Sunday, July 6, 2003

Former ambassador to the United Nations Richard Holbrooke entered the State Department debate last week, attacking former Speaker of the House Newt Gingrich and defending Foggy Bottom. But being a product of the Foreign Service himself, Mr. Holbrooke appears unwilling to address the real issue: the State Department’s corrosive culture.

In a Washington Post op-ed last Tuesday, Mr. Holbrooke argued that there is little wrong with the Foreign Service, labeling Mr. Gingrich’s attacks a series of “wild charges.” He contends that there is no way the State Department could be disloyal to President Bush, because career Foreign Service officers (FSOs) “are trained (like the military) to serve loyally every president.” And since the political appointees at the State Deparment couldn’t be undermining Mr. Bush — Mr. Holbrooke is right about that — he concludes that Gingrich must be, in essence, delusional.

There are many talented and exceptional FSOs — which is not an obligatory, throwaway line — but they are outnumbered and overwhelmed in an institution where it is not only acceptable to lampoon Mr. Bush, but encouraged. But it’s not an issue of Democrats hating a Republican president, though that may be some of it. It’s not even an issue of liberal disdain for an unabashed conservative in the Oval Office. It’s about colliding worldviews.

The Foggy Bottom mindset considers “stability” the Holy Grail. Members of the Foreign Service see the world as it is, and wish for it to remain the same. Mr. Bush, on the other hand, sees the world and wishes for a different world, a better world. The State Department careerists are disdainful of the president’s “simplistic” worldview.

It’s not that the Foreign Service likes dictators or despises freedom — though some of its members may be ambivalent. But the pursuit of “stability” has resulted in a determined effort to maintain “smooth relations” with regimes as evil as the Iranian mullahs.

As a sop to the thugs running Iran, the State Department’s number two official, Richard Armitage, called the nation a “democracy” in February. Even while the White House is supporting the thousands of protesters, Secretary of State Colin Powell last Wednesday called President MohammadKhatami “freely elected.” But considering that the ruling mullahs rejected 234 of the other 237 candidates who wanted to compete with Mr. Khatami, calling the puppet of the mullahs “freely elected” is a not-so-subtle jab at the president’s description of Mr. Khatami and the mullahs as the “unelected few.”

Iran is not an isolated example. The commander in chief has been repeatedly undermined, both directly and indirectly. The State Departmen careerists — apparently under the orders of Mr. Armitage — tried to pressure auditors to help “shut down” the pro-democracy Iraqi National Congress, even though President Bush has explicitly — and repeatedly — supported the INC. And lest we forget, this spring State concealed for three weeks North Korea’s stunning admission that it had started reprocessing plutonium. Because the State Department did not want North Korea’s declaration to derail scheduled talks, even the White House was kept in the dark.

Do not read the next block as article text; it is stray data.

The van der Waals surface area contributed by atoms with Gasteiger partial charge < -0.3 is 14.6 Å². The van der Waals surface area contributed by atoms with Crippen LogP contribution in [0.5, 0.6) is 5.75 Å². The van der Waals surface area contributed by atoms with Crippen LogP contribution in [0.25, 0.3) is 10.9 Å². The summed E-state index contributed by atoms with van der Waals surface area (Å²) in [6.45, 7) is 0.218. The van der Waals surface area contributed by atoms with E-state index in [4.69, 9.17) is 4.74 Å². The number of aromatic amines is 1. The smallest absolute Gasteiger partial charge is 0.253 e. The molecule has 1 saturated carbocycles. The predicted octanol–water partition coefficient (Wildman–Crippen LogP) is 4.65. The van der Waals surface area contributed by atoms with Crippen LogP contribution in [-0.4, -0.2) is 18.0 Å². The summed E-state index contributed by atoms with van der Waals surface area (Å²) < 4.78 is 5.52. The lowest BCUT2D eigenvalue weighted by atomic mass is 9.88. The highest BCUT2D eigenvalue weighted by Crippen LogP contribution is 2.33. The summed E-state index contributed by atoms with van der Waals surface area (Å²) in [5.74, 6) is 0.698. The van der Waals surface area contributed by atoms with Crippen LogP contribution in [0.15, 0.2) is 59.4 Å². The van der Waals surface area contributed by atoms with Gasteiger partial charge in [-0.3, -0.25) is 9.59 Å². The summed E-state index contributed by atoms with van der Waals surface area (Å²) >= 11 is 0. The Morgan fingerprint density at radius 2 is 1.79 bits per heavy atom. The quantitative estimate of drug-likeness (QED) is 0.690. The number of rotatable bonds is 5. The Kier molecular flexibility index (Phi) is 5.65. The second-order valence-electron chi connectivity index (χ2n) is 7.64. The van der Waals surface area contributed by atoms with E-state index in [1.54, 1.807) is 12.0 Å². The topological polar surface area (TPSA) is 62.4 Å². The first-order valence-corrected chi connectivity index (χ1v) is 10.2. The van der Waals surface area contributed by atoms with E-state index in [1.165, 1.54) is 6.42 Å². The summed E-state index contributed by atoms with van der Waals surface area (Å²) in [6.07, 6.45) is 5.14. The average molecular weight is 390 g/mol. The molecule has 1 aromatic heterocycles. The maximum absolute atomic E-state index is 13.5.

The Foreign Service is perhaps the most insulated section of the federal government — its members, in almost all situations, are hired, fired, transferredor promoted by the Foreign Service, not the secretary of state — resulting in loyalty not to the president, but to the Foreign Service.

Decisions regarding termination, for example, can only be made by the Foreign Service Grievance Board, which is comprised of members of the Foreign Service. The panel is a staunch defender of its members’ peers; getting fired from the Foreign Service is nearly impossible. Last year, out of 10,000 members in the Foreign Service, only 12 were let go. No one was fired for incompetence. The number for insubordination is probably the same, but it is not even a recorded category of grounds for termination.

Mr. Holbrooke himself has first-hand experience with the cloak of protection provided by the Foreign Service. After his retirement, the former ambassador allegedly used State Department resources to help advance the business interests of his employer, investment bank and financial services company Credit Suisse.

According to a former State Department official with intimate knowledge of the investigation, private citizen Holbrooke would call people he knew on staffs of various embassies to set meetings up with foreign officials, and he allegedly used these people who used to work under him to provide him office space and drivers. His punishment? A plea bargain down to one civil count and a $5,000 fine. His reward? Then-President Clinton immediately appointed him to be ambassador to the U.N.

Mr. Holbrooke was right on one account. Mr. Gingrich’s proposed reforms are quite modest. Too modest, actually. The former speaker of the House does not call for any overhaul of the State Department’s personnel or any efforts to truly reform Foggy Bottom’s corrosive culture. Any such attempt would be messy and time-consuming — not to mention possibly doomed to failure — but it must be done. Until it happens, the State Department will continue to undermine President Bush.

Joel Mowbray is a contributing editor of National Review Online.

Copyright © 2022 The Washington Times, LLC. Click here for reprint permission.

Please read our comment policy before commenting.

Click to Read More and View Comments

Click to Hide